The awards went to Associated Press reporters for reporting on slave fishermen, online outlet The Marshall Project’s investigation of a botched rape case, and the musical “Hamilton,” among others.
The Associated Press won the Pulitzer Prize for public service Monday for a series that exposed slavery and vicious abuse in the Southeast Asia fishing trade, leading to the release of 2,000 captives and broad reforms in an industry that is a major supplier of seafood to the United States.
The Pulitzers are in their centennial year, and the winners announced by Columbia University reflected in part the changes sweeping the media landscape.
Ken Armstrong of The Marshall Project, an online outlet founded 17 months ago, and T. Christian Miller of ProPublica, another digital news organization, won the explanatory reporting prize for a harrowing account of a botched rape investigation. Armstrong won a Pulitzer in 2012 for a Seattle Times series exposing Washington state’s financially motivated practice of routinely prescribing a deadly pain drug for people in state-subsidized health care.
One year after magazines became eligible in some Pulitzer categories, The New Yorker received two prizes: for Emily Nussbaum’s television criticism, and for “The Really Big One,” Kathryn Schulz’s ominous article about the potential for a major earthquake in the Pacific Northwest, which won for feature writing.
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William Finnegan, a New Yorker staff writer, won the biography award for his memoir, “Barbarian Days: A Surfing Life.”
In an honor widely predicted, the musical “Hamilton,” a hip-hop retelling of the Founding Fathers story, received the prize for drama. The musical’s creator and star, Lin-Manuel Miranda, reacted joyfully on Twitter, writing: “PULITZER?!”
Alissa J. Rubin of The New York Times won the prize for international reporting, for an examination of the abuse and injustice faced by women in Afghanistan. The Times, which had 10 Pulitzer finalists, also won for breaking-news photography, sharing the award with Thomson Reuters for a searing collection of images of migrants seeking asylum in Europe.
Two other newspapers won two prizes apiece. Farah Stockman of The Boston Globe won the commentary prize for her columns examining the legacy of busing and segregation in Boston, and a photographer for The Globe, Jessica Rinaldi, captured the feature photography award for chronicling a young boy’s struggle after a history of abuse.
The Tampa Bay Times won a prize for local reporting for its look at the stunning failure rates among black students in a Florida county that abandoned racial integration in its school system. It also shared the investigative-reporting prize with The Sarasota Herald-Tribune, for expos on abuse and neglect in Florida mental hospitals.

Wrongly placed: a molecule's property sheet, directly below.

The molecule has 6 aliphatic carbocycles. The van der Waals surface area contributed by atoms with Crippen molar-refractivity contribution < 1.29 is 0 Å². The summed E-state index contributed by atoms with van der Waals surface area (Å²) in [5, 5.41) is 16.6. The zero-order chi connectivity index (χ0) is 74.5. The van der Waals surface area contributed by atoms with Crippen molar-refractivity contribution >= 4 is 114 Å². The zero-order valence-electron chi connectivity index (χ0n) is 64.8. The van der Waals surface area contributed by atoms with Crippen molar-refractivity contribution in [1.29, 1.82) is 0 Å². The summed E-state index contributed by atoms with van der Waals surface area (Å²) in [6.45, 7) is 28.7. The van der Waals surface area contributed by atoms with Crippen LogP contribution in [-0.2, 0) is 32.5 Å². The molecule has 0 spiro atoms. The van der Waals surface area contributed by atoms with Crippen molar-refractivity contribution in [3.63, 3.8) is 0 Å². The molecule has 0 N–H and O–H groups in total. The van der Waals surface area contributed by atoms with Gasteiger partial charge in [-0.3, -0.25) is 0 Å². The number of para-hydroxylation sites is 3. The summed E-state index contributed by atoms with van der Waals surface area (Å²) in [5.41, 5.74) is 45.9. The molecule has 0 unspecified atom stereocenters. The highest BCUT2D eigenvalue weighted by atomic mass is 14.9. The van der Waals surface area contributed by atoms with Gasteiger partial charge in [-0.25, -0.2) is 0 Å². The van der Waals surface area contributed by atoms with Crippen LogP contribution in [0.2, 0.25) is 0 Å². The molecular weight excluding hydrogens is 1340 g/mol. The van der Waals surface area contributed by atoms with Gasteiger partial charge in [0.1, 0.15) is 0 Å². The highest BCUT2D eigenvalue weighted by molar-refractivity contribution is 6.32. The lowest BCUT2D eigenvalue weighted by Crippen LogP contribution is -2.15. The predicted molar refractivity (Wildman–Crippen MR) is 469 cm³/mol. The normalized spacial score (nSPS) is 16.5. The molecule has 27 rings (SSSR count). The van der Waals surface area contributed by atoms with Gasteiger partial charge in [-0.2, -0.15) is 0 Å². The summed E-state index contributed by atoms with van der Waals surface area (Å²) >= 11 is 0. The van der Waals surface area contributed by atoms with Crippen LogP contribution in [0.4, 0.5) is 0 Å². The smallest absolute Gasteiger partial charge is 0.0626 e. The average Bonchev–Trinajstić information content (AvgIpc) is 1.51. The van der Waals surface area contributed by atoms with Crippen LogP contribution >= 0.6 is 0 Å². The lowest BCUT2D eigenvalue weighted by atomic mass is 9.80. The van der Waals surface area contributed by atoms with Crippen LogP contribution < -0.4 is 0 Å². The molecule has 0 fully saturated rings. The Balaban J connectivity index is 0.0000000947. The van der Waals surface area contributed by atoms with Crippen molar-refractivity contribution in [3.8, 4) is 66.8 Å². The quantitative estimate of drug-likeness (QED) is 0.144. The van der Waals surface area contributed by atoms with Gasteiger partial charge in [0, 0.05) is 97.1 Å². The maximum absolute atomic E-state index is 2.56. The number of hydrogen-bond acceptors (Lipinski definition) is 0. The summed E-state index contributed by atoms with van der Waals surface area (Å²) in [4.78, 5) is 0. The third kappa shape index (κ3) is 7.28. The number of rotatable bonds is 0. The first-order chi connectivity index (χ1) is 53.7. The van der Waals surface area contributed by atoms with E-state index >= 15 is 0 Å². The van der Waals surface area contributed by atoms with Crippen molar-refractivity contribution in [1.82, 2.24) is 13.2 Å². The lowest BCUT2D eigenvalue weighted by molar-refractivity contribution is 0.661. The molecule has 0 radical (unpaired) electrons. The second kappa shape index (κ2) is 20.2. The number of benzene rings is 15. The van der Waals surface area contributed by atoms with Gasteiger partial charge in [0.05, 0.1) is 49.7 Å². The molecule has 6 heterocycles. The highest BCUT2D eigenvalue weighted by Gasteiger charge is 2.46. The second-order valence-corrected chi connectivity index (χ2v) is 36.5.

The Washington Post won the national-reporting prize for a data- and graphic-heavy project chronicling the death of every American killed by a police officer in 2015, revealing insights into police violence at a time when the subject has been at the core of the national debate.
The award for fiction went to Viet Thanh Nguyen for his debut novel, “The Sympathizer,” set in 1975 in Saigon and centering on a Communist sympathizer who escapes to Los Angeles and spies on a South Vietnamese group he has infiltrated.
In nonfiction, the prize went to “Black Flags: The Rise of ISIS,” by Joby Warrick, a reporter for The Washington Post. In his book, which was published by Doubleday, Warrick explores the recent rise of the Islamic State group, in part through a detailed portrait of Abu Musab al-Zarqawi, the group’s founder, who was killed in a U.S. airstrike in 2006.
Here is the full list of winners:
Public Service: The Associated Press
Breaking News Reporting: The Los Angeles Times
Investigative Reporting: Leonora LaPeter Anton and Anthony Cormier of The Tampa Bay Times, and Michael Braga of The Sarasota Herald-Tribune
Explanatory Reporting: T. Christian Miller of ProPublica and Ken Armstrong of The Marshall Project
Local Reporting: Michael LaForgia, Cara Fitzpatrick and Lisa Gartner of The Tampa Bay Times
National Reporting: The Washington Post
International Reporting: Alissa J. Rubin of The New York Times
Feature Writing: Kathryn Schulz of The New Yorker
Commentary: Farah Stockman of The Boston Globe
Criticism: Emily Nussbaum of The New Yorker
Editorial Writing: John Hackworth of Sun Newspapers, Charlotte Harbor, Fla.
Editorial Cartooning: Jack Ohman of The Sacramento Bee
Breaking News Photography: Tyler Hicks, Mauricio Lima, Sergey Ponomarev and Daniel Etter of The New York Times
Photography: Staff of Thomson Reuters
Feature Photography: Jessica Rinaldi of The Boston Globe
Fiction: “The Sympathizer,” by Viet Thanh Nguyen
Drama: “Hamilton,” book, music and lyrics by Lin-Manuel Miranda
History: “Custer’s Trials: A Life on the Frontier of a New America,” by T.J. Stiles
Biography: “Barbarian Days: A Surfing Life,” by William Finnegan
Poetry: Ozone Journal by Peter Balakian
General Nonfiction: “Black Flags: The Rise of ISIS,” by Joby Warrick
Music: “In for a Penny, In for a Pound,” by Henry Threadgill.